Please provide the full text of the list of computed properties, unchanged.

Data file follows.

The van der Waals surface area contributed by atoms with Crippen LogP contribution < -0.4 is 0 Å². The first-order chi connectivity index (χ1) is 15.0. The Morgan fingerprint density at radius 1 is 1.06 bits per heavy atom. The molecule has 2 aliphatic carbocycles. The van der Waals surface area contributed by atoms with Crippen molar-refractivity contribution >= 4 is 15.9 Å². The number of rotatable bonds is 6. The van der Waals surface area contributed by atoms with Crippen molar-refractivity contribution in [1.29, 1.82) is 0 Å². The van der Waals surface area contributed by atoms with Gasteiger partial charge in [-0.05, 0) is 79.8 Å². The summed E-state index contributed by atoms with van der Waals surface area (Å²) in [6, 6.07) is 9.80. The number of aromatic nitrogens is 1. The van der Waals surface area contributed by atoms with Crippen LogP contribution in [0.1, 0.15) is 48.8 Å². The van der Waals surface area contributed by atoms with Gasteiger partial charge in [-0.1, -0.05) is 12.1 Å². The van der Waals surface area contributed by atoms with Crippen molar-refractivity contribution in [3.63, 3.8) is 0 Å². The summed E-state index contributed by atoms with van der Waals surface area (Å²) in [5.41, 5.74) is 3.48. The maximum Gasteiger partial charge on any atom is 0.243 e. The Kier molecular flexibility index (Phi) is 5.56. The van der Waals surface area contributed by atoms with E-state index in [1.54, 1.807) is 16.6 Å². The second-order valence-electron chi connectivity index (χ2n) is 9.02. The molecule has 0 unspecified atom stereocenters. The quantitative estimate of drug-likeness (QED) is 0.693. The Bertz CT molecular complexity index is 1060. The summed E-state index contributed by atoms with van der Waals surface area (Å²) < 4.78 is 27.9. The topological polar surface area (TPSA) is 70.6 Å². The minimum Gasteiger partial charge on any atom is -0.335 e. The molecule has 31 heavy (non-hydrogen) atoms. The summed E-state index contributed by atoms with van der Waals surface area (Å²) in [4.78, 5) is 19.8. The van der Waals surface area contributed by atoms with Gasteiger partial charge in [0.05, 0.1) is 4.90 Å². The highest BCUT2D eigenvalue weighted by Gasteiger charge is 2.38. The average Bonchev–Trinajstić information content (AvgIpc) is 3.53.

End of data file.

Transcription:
The van der Waals surface area contributed by atoms with Crippen LogP contribution < -0.4 is 0 Å². The first-order chi connectivity index (χ1) is 15.0. The Morgan fingerprint density at radius 1 is 1.06 bits per heavy atom. The molecule has 2 aliphatic carbocycles. The van der Waals surface area contributed by atoms with Crippen molar-refractivity contribution >= 4 is 15.9 Å². The number of rotatable bonds is 6. The van der Waals surface area contributed by atoms with Crippen molar-refractivity contribution in [1.29, 1.82) is 0 Å². The van der Waals surface area contributed by atoms with Gasteiger partial charge in [-0.05, 0) is 79.8 Å². The summed E-state index contributed by atoms with van der Waals surface area (Å²) in [6, 6.07) is 9.80. The number of aromatic nitrogens is 1. The van der Waals surface area contributed by atoms with Crippen LogP contribution in [0.1, 0.15) is 48.8 Å². The van der Waals surface area contributed by atoms with Gasteiger partial charge in [-0.1, -0.05) is 12.1 Å². The van der Waals surface area contributed by atoms with Crippen molar-refractivity contribution in [3.63, 3.8) is 0 Å². The summed E-state index contributed by atoms with van der Waals surface area (Å²) in [5.41, 5.74) is 3.48. The maximum Gasteiger partial charge on any atom is 0.243 e. The Kier molecular flexibility index (Phi) is 5.56. The van der Waals surface area contributed by atoms with E-state index in [1.54, 1.807) is 16.6 Å². The second-order valence-electron chi connectivity index (χ2n) is 9.02. The molecule has 0 unspecified atom stereocenters. The quantitative estimate of drug-likeness (QED) is 0.693. The Bertz CT molecular complexity index is 1060. The summed E-state index contributed by atoms with van der Waals surface area (Å²) < 4.78 is 27.9. The topological polar surface area (TPSA) is 70.6 Å². The minimum Gasteiger partial charge on any atom is -0.335 e. The molecule has 31 heavy (non-hydrogen) atoms. The summed E-state index contributed by atoms with van der Waals surface area (Å²) in [4.78, 5) is 19.8. The van der Waals surface area contributed by atoms with Gasteiger partial charge in [0.05, 0.1) is 4.90 Å². The highest BCUT2D eigenvalue weighted by Gasteiger charge is 2.38. The average Bonchev–Trinajstić information content (AvgIpc) is 3.53.